HomeBussinessAutomotive industry supplier lost tax battle with Revenue

Automotive industry supplier lost tax battle with Revenue


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A business that supplies components to the automotive industry has lost a €3.38 million battle with the Revenue Commissioners over corporation tax and dividend withholding tax (DWT).

The Tax Appeals Commission (TAC) ruled that a Revenue corporation tax assessment of €1.77 million for the years 2015 to 2018 and a DWT assessment of €1.6 million in 2017 and 2018 issued to the company should stand.

The main issue between the firm and Revenue was the company paying a cumulative €14 million to employee benefit trusts which the company claimed was part of an overall strategy to reward and incentivise employees.

However, Revenue argued that “there is no factual or legal support advanced for the contention that the employee benefit trusts were devised and operated for any other purpose than the avoidance of tax”.

The company recorded cumulative gross profits of €28.2 million from 2010 to 2014 but cut its corporation tax bill by paying €14 million in “pension costs” to the trusts.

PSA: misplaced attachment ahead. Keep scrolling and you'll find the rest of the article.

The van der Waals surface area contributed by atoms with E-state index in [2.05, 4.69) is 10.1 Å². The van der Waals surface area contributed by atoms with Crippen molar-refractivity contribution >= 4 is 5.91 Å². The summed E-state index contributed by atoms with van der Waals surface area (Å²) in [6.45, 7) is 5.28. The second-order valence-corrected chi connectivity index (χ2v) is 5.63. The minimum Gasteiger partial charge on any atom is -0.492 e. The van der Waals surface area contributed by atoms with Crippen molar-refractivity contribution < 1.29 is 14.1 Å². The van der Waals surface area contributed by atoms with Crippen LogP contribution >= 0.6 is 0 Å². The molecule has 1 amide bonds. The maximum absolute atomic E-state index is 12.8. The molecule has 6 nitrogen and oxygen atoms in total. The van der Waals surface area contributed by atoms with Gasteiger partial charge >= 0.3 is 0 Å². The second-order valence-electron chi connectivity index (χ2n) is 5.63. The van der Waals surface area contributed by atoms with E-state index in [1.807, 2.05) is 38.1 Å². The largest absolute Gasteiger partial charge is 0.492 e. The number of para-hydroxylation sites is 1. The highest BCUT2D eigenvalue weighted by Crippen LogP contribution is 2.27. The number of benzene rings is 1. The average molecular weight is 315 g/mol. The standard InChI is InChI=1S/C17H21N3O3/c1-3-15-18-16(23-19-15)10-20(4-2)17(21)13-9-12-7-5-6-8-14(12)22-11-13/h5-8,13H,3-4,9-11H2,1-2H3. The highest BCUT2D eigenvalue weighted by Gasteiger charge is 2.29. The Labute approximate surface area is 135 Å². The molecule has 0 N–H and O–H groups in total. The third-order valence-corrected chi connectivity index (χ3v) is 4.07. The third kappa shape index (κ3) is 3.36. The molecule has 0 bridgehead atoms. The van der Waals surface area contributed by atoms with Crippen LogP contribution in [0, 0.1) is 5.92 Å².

In 2013 and 2014, the beneficial owner of the business, referred to as GO in the anonymised ruling, received two distributions from the trusts, totalling €10.7 million.

Revenue successfully argued that the sole purpose of the trusts was to extract funds from the business in a tax-free manner.

Revenue further argued that the deduction claimed by the business for the purchase of the trusts was denied for corporation tax purposes, on the basis that no deduction is allowable in computing the profits of a trade in respect of a distribution.

Revenue also stated that the payment of funds by the business to acquire the employee benefit trusts constituted the acquisition of capital assets and therefore cannot be claimed as an allowable deduction for corporation tax purposes.

Tax appeals commissioner Claire Millrine concluded that it was clear from the evidence that the employee benefit trusts had nothing to do with rewarding or incentivising the employees of the business, but were put in place with the sole purpose of benefiting the beneficial owner of the company, GO.

She said the company had failed to identify any commercial rationale for the transactions.

Ms Millrine said that when an amount of money was transferred by the company to the various trusts, the motivation was for the tax-free benefit of GO and to secure a tax deduction for the entire amount from the gross profit.

GO is not resident here and not an employee of the company, which is a component manufacturer to the automotive industry.

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